The Malazan Empire simmers with discontent, bled dry by interminable warfare, bitter infighting, and bloody confrontations with ancient and implacable sorcerers. Even the imperial legions, long inured to the bloodshed, yearn for some respite. Yet Empress Laseen’s rule remains absolute, enforced by her dreaded Claw assassins. For Sergeant Whiskeyjack and his squad of Bridgeburners, and for Tattersail, their lone surviving mage, the aftermath of the siege of Pale should have been a time to mourn the many dead. But Darujhistan, last of the Free Cities, yet holds out. It is to this ancient citadel that Laseen turns her predatory gaze.
However, the Empire is not alone in this great game. Sinister, shadowbound forces are gathering as the gods themselves prepare to play their hand....
Conceived and written on a panoramic scale, Gardens of the Moon is epic fantasy of the highest order - an enthralling adventure by an outstanding voice.
©1999 Steven Erikson (P)2012 Brilliance Audio, Inc.
"I stand slack-jawed in awe of The Malazan Book of the Fallen. This masterwork of imagination may be the high-water mark of epic fantasy. This marathon of ambition has a depth and breadth and sense of vast reaches of inimical time unlike anything else available today. The Black Company, Zelazny’s Amber, Vance’s Dying Earth, and other mighty drumbeats are but foreshadowings of this dark dragon’s hoard." (Glen Cook)
This series can be very complicated at times. You will have to rewind, sometimes constantly, to figure out what happened or where you are. That being said, I just finished The Crippled God, the tenth and final book in this series. I realize now, in the course of about six months, I have spent hundreds of hours listening to Lister and Page paint a perfect picture of this most epic of all fantasy worlds. Looking back at all the time spent listening, the nights I couldn't go to bed without finishing a storyline, or a battle, or staring at my phone waiting for the next book to download, I think, "would I do it all over again?" To answer myself, ABSOLUTELY!! I can't wait to hear it again (and again). No one can even hold a candle to Erikson. The Malazan Book of the Fallen is as good as fantasy gets!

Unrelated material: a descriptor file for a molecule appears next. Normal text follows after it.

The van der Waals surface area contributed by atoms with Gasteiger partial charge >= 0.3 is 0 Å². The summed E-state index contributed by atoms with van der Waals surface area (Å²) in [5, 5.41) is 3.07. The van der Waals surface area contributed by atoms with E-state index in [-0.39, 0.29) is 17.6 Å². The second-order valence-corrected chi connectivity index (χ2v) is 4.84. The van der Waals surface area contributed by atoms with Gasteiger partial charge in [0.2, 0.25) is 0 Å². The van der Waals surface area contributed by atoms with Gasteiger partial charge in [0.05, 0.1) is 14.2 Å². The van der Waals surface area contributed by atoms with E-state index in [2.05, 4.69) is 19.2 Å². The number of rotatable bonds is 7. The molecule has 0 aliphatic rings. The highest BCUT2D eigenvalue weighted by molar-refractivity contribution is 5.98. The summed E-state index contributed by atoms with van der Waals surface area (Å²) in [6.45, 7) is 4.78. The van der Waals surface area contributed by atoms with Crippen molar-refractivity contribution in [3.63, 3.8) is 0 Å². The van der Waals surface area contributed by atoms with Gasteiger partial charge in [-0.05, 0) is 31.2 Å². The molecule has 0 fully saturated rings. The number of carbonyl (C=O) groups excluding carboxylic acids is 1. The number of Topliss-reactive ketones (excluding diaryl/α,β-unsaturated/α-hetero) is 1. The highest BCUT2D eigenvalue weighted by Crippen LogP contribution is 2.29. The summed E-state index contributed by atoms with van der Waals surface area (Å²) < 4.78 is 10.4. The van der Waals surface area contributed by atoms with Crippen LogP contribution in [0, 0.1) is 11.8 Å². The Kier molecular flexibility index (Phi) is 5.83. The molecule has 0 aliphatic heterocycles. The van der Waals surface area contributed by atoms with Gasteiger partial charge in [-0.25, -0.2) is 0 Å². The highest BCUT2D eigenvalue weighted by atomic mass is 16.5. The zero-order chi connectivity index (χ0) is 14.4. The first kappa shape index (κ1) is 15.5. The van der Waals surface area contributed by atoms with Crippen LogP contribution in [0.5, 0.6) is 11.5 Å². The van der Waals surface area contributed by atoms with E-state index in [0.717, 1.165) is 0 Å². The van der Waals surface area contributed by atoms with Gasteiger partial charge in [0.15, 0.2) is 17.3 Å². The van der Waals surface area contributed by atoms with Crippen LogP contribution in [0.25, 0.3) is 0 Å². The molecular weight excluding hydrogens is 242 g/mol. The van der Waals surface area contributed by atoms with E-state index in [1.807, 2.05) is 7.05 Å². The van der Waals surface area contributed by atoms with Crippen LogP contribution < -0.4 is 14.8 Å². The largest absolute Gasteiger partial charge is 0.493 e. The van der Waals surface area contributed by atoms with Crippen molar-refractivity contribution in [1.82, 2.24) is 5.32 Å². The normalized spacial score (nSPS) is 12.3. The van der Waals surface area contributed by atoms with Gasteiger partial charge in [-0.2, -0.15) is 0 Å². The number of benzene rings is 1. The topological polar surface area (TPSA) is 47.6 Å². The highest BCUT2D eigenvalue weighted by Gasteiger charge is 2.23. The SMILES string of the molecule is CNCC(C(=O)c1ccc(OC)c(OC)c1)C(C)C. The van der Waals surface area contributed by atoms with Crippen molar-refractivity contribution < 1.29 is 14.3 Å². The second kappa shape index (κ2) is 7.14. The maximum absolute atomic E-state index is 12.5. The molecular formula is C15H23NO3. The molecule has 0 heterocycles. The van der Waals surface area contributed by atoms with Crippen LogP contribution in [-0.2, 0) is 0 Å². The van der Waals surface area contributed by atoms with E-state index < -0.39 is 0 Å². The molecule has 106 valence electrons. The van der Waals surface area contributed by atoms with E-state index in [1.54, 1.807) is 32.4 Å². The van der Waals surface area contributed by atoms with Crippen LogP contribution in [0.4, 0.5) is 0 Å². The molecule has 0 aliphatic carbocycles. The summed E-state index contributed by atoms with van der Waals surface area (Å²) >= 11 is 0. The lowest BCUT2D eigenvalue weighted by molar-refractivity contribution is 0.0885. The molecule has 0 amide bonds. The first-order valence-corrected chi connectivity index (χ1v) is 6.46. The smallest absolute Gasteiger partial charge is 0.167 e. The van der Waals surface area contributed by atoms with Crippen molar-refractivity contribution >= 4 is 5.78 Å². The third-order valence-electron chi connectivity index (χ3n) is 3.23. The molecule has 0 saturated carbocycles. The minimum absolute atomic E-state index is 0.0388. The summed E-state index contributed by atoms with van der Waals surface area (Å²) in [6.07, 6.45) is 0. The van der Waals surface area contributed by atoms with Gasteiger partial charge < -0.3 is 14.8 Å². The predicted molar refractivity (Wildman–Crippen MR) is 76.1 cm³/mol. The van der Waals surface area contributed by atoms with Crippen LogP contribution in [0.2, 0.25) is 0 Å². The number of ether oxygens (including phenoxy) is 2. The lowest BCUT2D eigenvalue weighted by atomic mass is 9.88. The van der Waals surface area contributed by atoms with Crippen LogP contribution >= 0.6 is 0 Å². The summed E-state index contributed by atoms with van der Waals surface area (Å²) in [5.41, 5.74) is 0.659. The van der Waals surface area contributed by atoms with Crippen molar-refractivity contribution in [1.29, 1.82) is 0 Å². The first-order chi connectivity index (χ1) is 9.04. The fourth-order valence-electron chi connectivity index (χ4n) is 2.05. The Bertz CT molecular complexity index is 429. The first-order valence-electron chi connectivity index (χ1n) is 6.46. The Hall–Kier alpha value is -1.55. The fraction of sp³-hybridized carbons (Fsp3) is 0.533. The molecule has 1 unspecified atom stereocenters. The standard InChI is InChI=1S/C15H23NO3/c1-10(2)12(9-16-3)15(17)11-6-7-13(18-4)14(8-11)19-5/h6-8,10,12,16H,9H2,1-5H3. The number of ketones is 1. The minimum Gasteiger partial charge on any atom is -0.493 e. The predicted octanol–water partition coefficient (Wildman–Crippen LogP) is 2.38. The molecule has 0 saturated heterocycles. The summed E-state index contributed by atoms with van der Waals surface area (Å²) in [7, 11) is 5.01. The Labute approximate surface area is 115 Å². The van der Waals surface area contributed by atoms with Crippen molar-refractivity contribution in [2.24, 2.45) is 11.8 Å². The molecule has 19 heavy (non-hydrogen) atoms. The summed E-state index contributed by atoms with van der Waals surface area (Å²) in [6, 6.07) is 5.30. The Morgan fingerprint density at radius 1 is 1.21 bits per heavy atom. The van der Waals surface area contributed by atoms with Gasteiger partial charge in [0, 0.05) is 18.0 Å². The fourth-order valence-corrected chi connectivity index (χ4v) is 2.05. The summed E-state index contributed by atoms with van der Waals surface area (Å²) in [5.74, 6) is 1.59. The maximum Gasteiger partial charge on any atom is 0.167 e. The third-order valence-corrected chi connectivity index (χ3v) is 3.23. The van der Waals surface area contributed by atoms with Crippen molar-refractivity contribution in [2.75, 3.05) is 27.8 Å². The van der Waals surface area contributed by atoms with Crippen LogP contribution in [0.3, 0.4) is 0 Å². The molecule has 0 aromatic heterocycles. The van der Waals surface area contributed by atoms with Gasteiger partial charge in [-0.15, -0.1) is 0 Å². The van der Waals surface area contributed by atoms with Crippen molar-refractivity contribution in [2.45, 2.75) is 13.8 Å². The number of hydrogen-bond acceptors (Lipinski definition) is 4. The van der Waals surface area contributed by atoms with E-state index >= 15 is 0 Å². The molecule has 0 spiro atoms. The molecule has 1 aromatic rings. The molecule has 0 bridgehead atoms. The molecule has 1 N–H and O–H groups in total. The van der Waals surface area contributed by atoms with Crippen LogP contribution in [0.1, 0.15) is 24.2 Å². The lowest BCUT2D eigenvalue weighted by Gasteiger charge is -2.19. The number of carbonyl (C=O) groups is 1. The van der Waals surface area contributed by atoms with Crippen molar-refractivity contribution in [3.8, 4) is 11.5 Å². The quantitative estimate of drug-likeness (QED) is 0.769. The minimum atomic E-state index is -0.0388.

Voice acting overall was great, but characters like quick ben and anomander rake having high reedy voices took away from the overall quality.
Still highly recommended
Not an easy read, and first time in this world so had to guess about a lot of history and races. Grew on me as it went a long, and not sure if I'm going back for more.
Wow! What a story. At first I had a hard time understanding what was going on but as I listened and immersed myself in the world it cleared up. I had a hard time disliking any of the characters and who the real bad guys are is hard to tell. This is definitely not a story for listening while driving the book requires all your attention.
I want to like this book, I really do... I have heard from many sources that the first 1-2 books in this series are something you have to slog through. And then it gets amazing and is worth it. And I am completely captivated by the artwork of Rake (big guy with the white hair and giant sword). It tells me that there's a story here that I want to learn more about.